5. No Cartridge Audio
Another podcast you will be happy to see pop up in your Patreon feed or Spotify is No Cartridge Audio, an eclectic show that mostly focuses on game analysis through a socialist lens.
Games and gaming news are discussed on Patch Notes, hosted by Jonathan Bernhardt and Trevor Strunk. Strunk, who holds a doctorate in English, hosts the anime podcast, No Wallscroll, with cohost Andrew “Piss,” and for a while, he hosted the book and video game podcast, GG No Reread.
There have been several mini-projects on Patreon, from analyzing Marx’s Capital to discussing Homicide: Life on the Street. Guests from podcasts as diverse as Shutdown Fullcast and Chapo Trap House have appeared on his show. Some regular contributors include Sean McTiernan, who appeared on a Patreon episode to examine the concept of nerdcore rap.
The unique selling point of No Cartridge Audio is the natural, uninhibited flow of conversation and interview questions. You’ll fall in love with the podcast because of Trevor’s engaging personality and political leanings.
It is like when a good instructor or guide assumes that you already know something and proceeds to explain it without making you feel silly for not knowing it. When talking about video games, though, Trevor Strunk and his guests are as serious as they are funny and irreverent.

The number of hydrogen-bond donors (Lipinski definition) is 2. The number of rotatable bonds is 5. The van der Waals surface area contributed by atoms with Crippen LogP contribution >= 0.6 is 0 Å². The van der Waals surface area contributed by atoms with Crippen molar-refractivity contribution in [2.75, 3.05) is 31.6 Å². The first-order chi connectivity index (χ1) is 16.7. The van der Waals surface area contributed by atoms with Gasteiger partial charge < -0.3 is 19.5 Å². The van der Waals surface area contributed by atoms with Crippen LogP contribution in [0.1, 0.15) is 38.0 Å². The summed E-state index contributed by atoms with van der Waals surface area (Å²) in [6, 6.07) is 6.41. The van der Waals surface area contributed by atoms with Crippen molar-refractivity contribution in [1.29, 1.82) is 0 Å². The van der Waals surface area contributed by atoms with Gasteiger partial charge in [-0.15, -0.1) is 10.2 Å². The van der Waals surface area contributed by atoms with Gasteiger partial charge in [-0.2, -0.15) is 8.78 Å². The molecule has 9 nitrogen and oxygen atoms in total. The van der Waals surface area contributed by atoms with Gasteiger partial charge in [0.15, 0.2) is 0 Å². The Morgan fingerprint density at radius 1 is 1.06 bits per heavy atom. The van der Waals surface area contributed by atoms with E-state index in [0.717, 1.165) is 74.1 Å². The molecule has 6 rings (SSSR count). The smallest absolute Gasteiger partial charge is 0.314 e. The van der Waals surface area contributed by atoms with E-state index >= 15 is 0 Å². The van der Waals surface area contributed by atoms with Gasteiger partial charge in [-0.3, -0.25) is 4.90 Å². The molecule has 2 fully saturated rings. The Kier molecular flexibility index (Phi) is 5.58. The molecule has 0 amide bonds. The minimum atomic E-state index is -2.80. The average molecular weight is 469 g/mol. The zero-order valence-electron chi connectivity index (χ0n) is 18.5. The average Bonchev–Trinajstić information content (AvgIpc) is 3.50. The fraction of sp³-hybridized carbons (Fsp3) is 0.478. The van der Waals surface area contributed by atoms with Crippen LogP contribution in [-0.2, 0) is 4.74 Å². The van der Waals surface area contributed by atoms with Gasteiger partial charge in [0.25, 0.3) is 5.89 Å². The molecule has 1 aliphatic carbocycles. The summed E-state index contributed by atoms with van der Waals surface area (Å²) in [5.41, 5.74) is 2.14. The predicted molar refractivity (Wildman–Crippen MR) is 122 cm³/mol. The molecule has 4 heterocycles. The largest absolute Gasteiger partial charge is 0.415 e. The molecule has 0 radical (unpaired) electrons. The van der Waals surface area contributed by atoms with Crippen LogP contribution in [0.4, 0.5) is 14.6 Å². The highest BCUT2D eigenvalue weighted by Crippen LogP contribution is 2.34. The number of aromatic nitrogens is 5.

6. Goddamn GameCube
Goddamn GameCube is a rather lower-budget effort. Still, it presents everything in a streamlined way and manages to impress its audience.
GameCube is primarily concerned with the past of video games. Beppe and Greg Alexandropolous examine the whole back catalogs of games like Metroid, Halo, and the remastered editions of Mass Effect, including the original games from those series.
Its Mass Effect coverage was particularly fascinating when it examined the dramatic fall in the quality of the series’ writing during the first three installments. The hosts are particularly knowledgeable and have lately researched the origins of the Game Boy Advance, the “interactive movie” subgenre, the MMORPG Runescape, and downloadable content.
They also examine recent games like the remake of Resident Evil: Village and Demon’s Souls, and they provide an insider’s look at what it is like to work at GameStop. Take the time to hear them out.
7. Game Scoop!
IGN is one of the most prominent video gaming media outlets and publishes a number of podcasts. Its flagship podcast is Game Scoop!, a weekly podcast covering the whole video game industry.
The podcast is effectively a one-stop shop for all the most important industry news, encompassing Nintendo, Xbox, PlayStation, mobile, PC, and other platforms and game genres. The hosts of Game Scoop! also offer reviews and entertaining pieces, such as a videogame version of “20 questions.”